Fortunate are the writers whose first germ of a novel is a plotline, a concept, a scene, or a theme – ideas that provide a starting point, the bare bones, a guide. Then there’s me. Having grown up in Wisconsin with what I now recognize as a touch of Grapheme-color synesthesia, I was treated to the full range of seasonal expression. To this day, nothing gets under my skin like the seasons.
Hence, my inspiration manifests as what I like to call an “atmospheric flash”; a brief image infused with seasonal flavor. A boy and a girl sitting on a dewy lawn under a mid-summer moon; two women sewing in a shadowy room in the dead of winter, their hands stiff with cold; a girl shivering in an apple orchard at sunset during harvest time.
I suppose these “atmospheric flashes” would be a fine way to begin if I were nimble enough to instantly spin them into the outlines of story. But I’m so entranced by the tone and taste of this image, that I focus on evoking that feeling to the detriment of anything else that is necessary for a novel – you know, things like plot, motivation, dialogue. Thus, my first stab at a draft is without fail filled with page after moody page of special seasony words. It’s only after the inevitable feedback that my characters lack motivation, the plot is foggy, and the timeline is confusing that I get down to outlining, planning, and building. While this sort of brick laying is ultimately rewarding, it’s hard, tireless work that doesn’t provide the same rush as reveling in atmosphere.
The even harder part comes when I have to face the fact that the original image as written on the page no longer serves my story. I’m always loathed to kill it, because this is the darling that sparked it all. Eliminating it feels like a betrayal, akin to omitting a collaborator in the acknowledgements. But I never really say goodbye to these “atmospheric flashes” – I tuck them away in the back of my mind, to draw on when I’m in a particularly bad dry spell or a scene could use a little mood. It’s a tricky tightrope walk – holding on to that original germ of inspiration just enough to get you through the tough times without clinging to it to the detriment of the novel.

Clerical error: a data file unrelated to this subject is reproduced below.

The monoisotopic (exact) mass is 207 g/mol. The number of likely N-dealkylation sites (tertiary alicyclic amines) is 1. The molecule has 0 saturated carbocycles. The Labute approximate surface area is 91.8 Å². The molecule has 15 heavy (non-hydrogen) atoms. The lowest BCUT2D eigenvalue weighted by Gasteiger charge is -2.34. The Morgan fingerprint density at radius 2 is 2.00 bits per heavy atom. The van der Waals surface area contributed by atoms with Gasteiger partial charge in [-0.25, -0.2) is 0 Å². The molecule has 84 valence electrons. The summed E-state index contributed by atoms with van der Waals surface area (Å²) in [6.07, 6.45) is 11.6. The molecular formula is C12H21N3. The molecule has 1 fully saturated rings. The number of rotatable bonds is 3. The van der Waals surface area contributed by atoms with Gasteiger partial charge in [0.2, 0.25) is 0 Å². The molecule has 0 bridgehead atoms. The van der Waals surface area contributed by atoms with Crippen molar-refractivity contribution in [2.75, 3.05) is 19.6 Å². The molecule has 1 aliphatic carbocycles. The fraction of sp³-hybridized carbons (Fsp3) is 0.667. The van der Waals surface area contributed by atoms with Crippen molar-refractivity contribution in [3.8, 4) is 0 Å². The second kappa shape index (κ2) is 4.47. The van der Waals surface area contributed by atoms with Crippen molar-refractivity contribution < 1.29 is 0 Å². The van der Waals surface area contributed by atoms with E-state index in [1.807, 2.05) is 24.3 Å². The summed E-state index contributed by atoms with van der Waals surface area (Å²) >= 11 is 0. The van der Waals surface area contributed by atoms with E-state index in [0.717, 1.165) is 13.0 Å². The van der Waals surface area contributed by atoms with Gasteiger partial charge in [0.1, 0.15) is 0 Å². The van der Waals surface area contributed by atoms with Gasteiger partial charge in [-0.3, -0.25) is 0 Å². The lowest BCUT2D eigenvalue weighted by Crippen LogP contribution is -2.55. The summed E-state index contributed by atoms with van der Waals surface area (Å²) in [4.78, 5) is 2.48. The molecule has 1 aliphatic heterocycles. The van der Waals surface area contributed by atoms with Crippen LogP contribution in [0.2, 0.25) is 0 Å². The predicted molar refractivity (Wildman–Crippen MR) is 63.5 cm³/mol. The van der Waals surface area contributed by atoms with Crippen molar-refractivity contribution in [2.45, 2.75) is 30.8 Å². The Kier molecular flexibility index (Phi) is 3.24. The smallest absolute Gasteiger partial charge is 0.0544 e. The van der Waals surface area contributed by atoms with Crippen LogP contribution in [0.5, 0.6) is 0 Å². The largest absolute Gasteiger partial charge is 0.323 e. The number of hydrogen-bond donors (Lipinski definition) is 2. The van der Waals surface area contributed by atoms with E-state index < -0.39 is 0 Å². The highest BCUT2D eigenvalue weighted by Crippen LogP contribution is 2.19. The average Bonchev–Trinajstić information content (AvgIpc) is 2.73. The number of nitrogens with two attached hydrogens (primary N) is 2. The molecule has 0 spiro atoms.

With winter now upon us, I find myself mulling over this balancing act more than ever. For me, no season is more ‘seasony’ than the end of December, with the delightful chill in the air, the magic of the solstice, and the ruby red promise of the holidays. I know I’ll be inundated with bursts of inspiration in the coming weeks; the key is to be disciplined enough to squirrel away these little nuggets for later and in the meantime stay focused on my current work. Like all people with creative aspirations, the ultimate challenge is finding the right combination of inspiration and discipline.